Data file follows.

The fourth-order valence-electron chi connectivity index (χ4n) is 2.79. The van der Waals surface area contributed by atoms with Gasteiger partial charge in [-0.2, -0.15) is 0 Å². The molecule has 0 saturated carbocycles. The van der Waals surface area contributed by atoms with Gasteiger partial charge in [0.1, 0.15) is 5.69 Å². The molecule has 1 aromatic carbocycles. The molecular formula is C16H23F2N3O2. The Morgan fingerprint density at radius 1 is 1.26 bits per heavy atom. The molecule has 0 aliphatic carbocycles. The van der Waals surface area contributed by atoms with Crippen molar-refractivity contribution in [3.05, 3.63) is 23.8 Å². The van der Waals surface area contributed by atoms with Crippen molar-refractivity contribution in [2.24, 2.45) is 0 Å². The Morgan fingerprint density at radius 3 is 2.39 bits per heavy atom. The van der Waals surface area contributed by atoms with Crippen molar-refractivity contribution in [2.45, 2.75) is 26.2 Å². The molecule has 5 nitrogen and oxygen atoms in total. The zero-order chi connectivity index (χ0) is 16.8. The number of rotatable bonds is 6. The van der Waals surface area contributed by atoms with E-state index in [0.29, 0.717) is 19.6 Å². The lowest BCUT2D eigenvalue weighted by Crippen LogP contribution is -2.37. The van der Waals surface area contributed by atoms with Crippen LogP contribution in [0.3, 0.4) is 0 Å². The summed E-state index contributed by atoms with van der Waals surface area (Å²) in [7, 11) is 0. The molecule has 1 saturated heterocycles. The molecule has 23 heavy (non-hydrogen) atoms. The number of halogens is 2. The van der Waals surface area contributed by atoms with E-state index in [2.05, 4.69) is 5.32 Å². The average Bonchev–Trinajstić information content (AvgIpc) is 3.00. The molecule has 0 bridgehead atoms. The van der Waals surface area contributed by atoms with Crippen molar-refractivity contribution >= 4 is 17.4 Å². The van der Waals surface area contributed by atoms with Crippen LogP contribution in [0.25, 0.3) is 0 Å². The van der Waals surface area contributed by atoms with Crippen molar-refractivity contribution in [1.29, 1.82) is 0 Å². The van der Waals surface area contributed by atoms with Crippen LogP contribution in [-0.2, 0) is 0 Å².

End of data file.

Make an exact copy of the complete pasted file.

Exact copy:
The fourth-order valence-electron chi connectivity index (χ4n) is 2.79. The van der Waals surface area contributed by atoms with Gasteiger partial charge in [-0.2, -0.15) is 0 Å². The molecule has 0 saturated carbocycles. The van der Waals surface area contributed by atoms with Gasteiger partial charge in [0.1, 0.15) is 5.69 Å². The molecule has 1 aromatic carbocycles. The molecular formula is C16H23F2N3O2. The Morgan fingerprint density at radius 1 is 1.26 bits per heavy atom. The molecule has 0 aliphatic carbocycles. The van der Waals surface area contributed by atoms with Crippen molar-refractivity contribution in [3.05, 3.63) is 23.8 Å². The van der Waals surface area contributed by atoms with Crippen molar-refractivity contribution in [2.24, 2.45) is 0 Å². The Morgan fingerprint density at radius 3 is 2.39 bits per heavy atom. The van der Waals surface area contributed by atoms with Crippen molar-refractivity contribution in [2.45, 2.75) is 26.2 Å². The molecule has 5 nitrogen and oxygen atoms in total. The zero-order chi connectivity index (χ0) is 16.8. The number of rotatable bonds is 6. The van der Waals surface area contributed by atoms with E-state index in [0.29, 0.717) is 19.6 Å². The lowest BCUT2D eigenvalue weighted by Crippen LogP contribution is -2.37. The van der Waals surface area contributed by atoms with Crippen LogP contribution in [0.3, 0.4) is 0 Å². The summed E-state index contributed by atoms with van der Waals surface area (Å²) in [7, 11) is 0. The molecule has 1 saturated heterocycles. The molecule has 23 heavy (non-hydrogen) atoms. The number of halogens is 2. The van der Waals surface area contributed by atoms with E-state index in [2.05, 4.69) is 5.32 Å². The average Bonchev–Trinajstić information content (AvgIpc) is 3.00. The molecule has 0 bridgehead atoms. The van der Waals surface area contributed by atoms with Crippen molar-refractivity contribution >= 4 is 17.4 Å². The van der Waals surface area contributed by atoms with Crippen LogP contribution in [0.25, 0.3) is 0 Å². The van der Waals surface area contributed by atoms with Crippen molar-refractivity contribution in [1.29, 1.82) is 0 Å². The van der Waals surface area contributed by atoms with Crippen LogP contribution in [-0.2, 0) is 0 Å².